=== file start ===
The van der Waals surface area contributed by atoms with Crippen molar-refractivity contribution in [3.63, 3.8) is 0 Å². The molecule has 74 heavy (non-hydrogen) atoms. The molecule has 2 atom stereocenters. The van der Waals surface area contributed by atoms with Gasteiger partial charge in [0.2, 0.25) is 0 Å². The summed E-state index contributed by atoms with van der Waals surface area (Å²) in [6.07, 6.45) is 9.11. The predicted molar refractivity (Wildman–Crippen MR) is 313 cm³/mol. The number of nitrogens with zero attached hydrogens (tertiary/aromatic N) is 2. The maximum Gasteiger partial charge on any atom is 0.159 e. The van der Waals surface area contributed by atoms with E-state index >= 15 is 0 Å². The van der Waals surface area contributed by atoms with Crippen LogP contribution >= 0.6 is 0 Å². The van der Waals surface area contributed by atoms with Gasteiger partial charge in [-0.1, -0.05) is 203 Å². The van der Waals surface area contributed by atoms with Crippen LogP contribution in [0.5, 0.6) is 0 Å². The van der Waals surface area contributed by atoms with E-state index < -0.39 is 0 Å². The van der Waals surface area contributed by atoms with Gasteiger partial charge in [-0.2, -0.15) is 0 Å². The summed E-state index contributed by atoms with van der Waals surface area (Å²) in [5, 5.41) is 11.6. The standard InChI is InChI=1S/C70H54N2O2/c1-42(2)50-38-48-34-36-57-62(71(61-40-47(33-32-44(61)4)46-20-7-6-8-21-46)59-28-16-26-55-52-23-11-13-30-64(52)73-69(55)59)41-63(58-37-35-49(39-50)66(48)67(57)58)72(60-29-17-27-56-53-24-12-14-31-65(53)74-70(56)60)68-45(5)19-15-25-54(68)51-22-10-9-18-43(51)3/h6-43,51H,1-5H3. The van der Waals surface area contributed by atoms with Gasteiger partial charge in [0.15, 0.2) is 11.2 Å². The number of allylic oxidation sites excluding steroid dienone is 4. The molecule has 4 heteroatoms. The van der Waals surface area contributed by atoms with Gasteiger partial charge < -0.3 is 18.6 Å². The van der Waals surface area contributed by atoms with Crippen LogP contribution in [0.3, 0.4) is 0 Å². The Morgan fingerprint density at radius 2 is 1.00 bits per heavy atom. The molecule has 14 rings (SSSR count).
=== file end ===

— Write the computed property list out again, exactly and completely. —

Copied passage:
The van der Waals surface area contributed by atoms with Crippen molar-refractivity contribution in [3.63, 3.8) is 0 Å². The molecule has 74 heavy (non-hydrogen) atoms. The molecule has 2 atom stereocenters. The van der Waals surface area contributed by atoms with Gasteiger partial charge in [0.2, 0.25) is 0 Å². The summed E-state index contributed by atoms with van der Waals surface area (Å²) in [6.07, 6.45) is 9.11. The predicted molar refractivity (Wildman–Crippen MR) is 313 cm³/mol. The number of nitrogens with zero attached hydrogens (tertiary/aromatic N) is 2. The maximum Gasteiger partial charge on any atom is 0.159 e. The van der Waals surface area contributed by atoms with E-state index >= 15 is 0 Å². The van der Waals surface area contributed by atoms with Crippen LogP contribution >= 0.6 is 0 Å². The van der Waals surface area contributed by atoms with Gasteiger partial charge in [-0.1, -0.05) is 203 Å². The van der Waals surface area contributed by atoms with Crippen LogP contribution in [0.5, 0.6) is 0 Å². The van der Waals surface area contributed by atoms with E-state index < -0.39 is 0 Å². The van der Waals surface area contributed by atoms with Gasteiger partial charge in [-0.2, -0.15) is 0 Å². The summed E-state index contributed by atoms with van der Waals surface area (Å²) in [5, 5.41) is 11.6. The standard InChI is InChI=1S/C70H54N2O2/c1-42(2)50-38-48-34-36-57-62(71(61-40-47(33-32-44(61)4)46-20-7-6-8-21-46)59-28-16-26-55-52-23-11-13-30-64(52)73-69(55)59)41-63(58-37-35-49(39-50)66(48)67(57)58)72(60-29-17-27-56-53-24-12-14-31-65(53)74-70(56)60)68-45(5)19-15-25-54(68)51-22-10-9-18-43(51)3/h6-43,51H,1-5H3. The van der Waals surface area contributed by atoms with Gasteiger partial charge in [0.15, 0.2) is 11.2 Å². The number of allylic oxidation sites excluding steroid dienone is 4. The molecule has 4 heteroatoms. The van der Waals surface area contributed by atoms with Gasteiger partial charge < -0.3 is 18.6 Å². The van der Waals surface area contributed by atoms with Crippen LogP contribution in [0.3, 0.4) is 0 Å². The Morgan fingerprint density at radius 2 is 1.00 bits per heavy atom. The molecule has 14 rings (SSSR count).